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|Developer(s)||Michael P. Welch|
|Designer(s)||Michael P. Welch|
|Programmer(s)||Michael P. Welch|
Mac OS 6 or higher.
|Release||1996 (Windows) |
DX-Ball (stylized as DX • BΔLL, sometimes also written as DXBALL) is a freeware computer game for the PC first released in 1996 by Michael P. Welch and Seumas McNally. The game, originally based on an earlier series of Amiga games known as MegaBall, is patterned after classic ball-and-paddle arcade games such as Breakout and Arkanoid. A level editor was also made available as well. DX-Ball has been succeeded by three direct follow-ups: DX-Ball 2 (1998), Rival Ball (2001) and Super DX-Ball (2004).
The game is basically a Breakout clone: the player controls a paddle at the bottom and deflects a single ball, hitting different colored blocks on the top of the screen without having the ball fall below the screen. Clearing all the blocks results in completing the level and going to the next. There are 50 levels to complete. Similarly as Arkanoid and MegaBall, there is an inclusion of power-ups other than extra balls. Various power-ups appear when hitting random blocks, floating downwards towards the bottom and can be picked up by touching it with the paddle. If only a single block remains on a level and it continues to be untouched by the bouncing ball for a minute or so, an electricity sound begins to build and eventually the block is blasted away by a lightning.
In certain levels, the layout of unbreakable blocks may allow the ball to become stuck in an infinite loop without touching the paddle. If this occurs, all unbreakable blocks will eventually replaced with the breakable ones after a minute or so of the ball being stuck in a bouncing pattern.
There are three neutral, ten positive and five negative powerups in the game. Neutral powerups can affect the gameplay in both positive and negative ways, depends on the situation, positive ones help in passing the level, while negative ones make the level more difficult. To alert the player, a loud warning sound will be heard if the player picks up a negative power-up.
Most of the power-ups are directly taken from MegaBall with different names. New additions include FireBall, Set-Off Exploding, Shrink Ball, Split Ball, Super Shrink, and Fast Ball.
In addition, there are also two unused negative power-ups called Gravity Ball and Magnetism, found in the game's internal coding and is a leftover from MegaBall. These two power-ups were dropped on the game's final development as it requires a more advanced game engine to render their effects yet their icons still remain in the coding files.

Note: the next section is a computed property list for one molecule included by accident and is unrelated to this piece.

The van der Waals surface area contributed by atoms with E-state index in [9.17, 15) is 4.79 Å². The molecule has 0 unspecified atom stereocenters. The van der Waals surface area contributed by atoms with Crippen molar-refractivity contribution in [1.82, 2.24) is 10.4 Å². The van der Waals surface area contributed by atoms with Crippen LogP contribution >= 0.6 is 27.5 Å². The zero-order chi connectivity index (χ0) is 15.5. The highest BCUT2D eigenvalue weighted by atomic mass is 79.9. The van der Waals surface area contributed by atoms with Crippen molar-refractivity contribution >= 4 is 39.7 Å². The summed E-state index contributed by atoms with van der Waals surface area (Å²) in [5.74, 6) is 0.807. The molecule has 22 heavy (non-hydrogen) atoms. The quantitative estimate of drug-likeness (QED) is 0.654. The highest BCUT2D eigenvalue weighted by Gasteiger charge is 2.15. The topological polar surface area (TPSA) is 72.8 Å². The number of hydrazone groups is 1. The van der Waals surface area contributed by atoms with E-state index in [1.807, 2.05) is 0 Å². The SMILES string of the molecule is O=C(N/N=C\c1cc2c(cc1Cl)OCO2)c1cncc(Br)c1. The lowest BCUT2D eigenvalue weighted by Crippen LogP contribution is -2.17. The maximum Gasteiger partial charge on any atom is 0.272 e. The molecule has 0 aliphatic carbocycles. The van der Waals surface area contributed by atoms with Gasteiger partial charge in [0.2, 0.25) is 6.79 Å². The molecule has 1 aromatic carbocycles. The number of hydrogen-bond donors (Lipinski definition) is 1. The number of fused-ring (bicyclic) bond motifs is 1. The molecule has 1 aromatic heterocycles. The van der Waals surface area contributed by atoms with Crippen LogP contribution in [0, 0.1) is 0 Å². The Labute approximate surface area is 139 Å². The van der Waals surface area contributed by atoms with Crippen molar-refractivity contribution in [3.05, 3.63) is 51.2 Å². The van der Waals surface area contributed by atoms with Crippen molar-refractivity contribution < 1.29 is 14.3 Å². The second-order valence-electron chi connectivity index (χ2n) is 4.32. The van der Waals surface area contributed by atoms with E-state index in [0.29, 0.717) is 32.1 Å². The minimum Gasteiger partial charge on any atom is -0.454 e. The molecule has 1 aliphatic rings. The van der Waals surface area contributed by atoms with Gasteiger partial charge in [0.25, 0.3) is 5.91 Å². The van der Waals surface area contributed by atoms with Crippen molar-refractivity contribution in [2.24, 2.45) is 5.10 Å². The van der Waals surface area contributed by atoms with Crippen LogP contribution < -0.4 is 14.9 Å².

Trivially, the game's function could be temporarily transformed into a shoot 'em up by using a hidden cheat code that enable the Shooting Paddle power-up at the player's control, at the cost of reduced points.
DX-Ball draws its main inspiration from the Amiga game MegaBall, programmed by Mackey Software in 1991–1993 for the Amiga. This game, originally a vast improvement upon Taito's Arkanoid, has several features that carried on to DX-Ball, such as similar power-ups, a large playfield (compared to other Breakout clone games), and both shares a same level background textures. In addition, both games also include a level editor. The original author released in 2012 the source code of MegaBall under the Apache license.
Michael P. Welch designed DX-Ball in 1996 as PC remake of MegaBall which was only available for the Amiga platform. According to a message of the programmer in the game's leaderboard screen, it was originally dedicated for Michael's wife, so that she can play something in the PC that was similar to her favorite Amiga game MegaBall. In the message, Michael himself even states that his wife enjoys MegaBall more than his own game, Scorched Tanks, which was probably his main motivation to design DX-Ball. Seumas McNally (1979–2000), whose programmed its sequel, has also contributed the game's 3D graphic design.
DX-Ball expanded technically on the common Breakout-style game formula with smooth 16-bit graphics, highly stylized level designs, a wide array of power-ups, high quality sound effects and unique gameplay elements never seen before in a Breakout clone of its time. One interesting aspect of the game is that it renders on an exceptional 60 fps gameplay with any video cards, giving a vivid look and sophisticated smoothness. The game runs on either Direct X or Direct X 2 for the optimal quality. This feature was later carried on later games.
In 2002, the game was ported to macOS (formerly known as Mac OS X) by Michael S. Austin, the author of CTSP Games and a friend of Michael Welch. While recycling the original gameplay and graphics, the Mac version introduces several new features, including four new in-game music, 2-player hotseat multiplayer, different title screen display, and an optional board pack expansion (DX-Ball Deluxe) of 150 additional boards (for a total of 200 boards). This version is a shareware, as the board expansion pack is only available in the registered version. The Mac version requires macOS version 6.0 or higher. However, it is not compatible on newer Intel-based Macs such as the MacBook or the iMac.
DX-Ball has been succeeded by two direct follow-ups: DX-Ball 2 (1998) and Rival Ball (2001). While these were developed by Longbow Digital Arts, Michael Welch also released a remake in 2004 under BlitWise Productions, known as Super DX-Ball. In addition, Longbow Digital Arts also released a spin-off in the same year, known as Rival Ball Tournament. Unlike DX-Ball, these games are not freeware.
In an article on shareware named "Home grown" PC Zone #64 June 1998 called DX-Ball a "superb clone". PC Zone #97 Christmas 2000, disappointed with a Hasbro Breakout remake, recommended instead DX-Ball 2 in their review.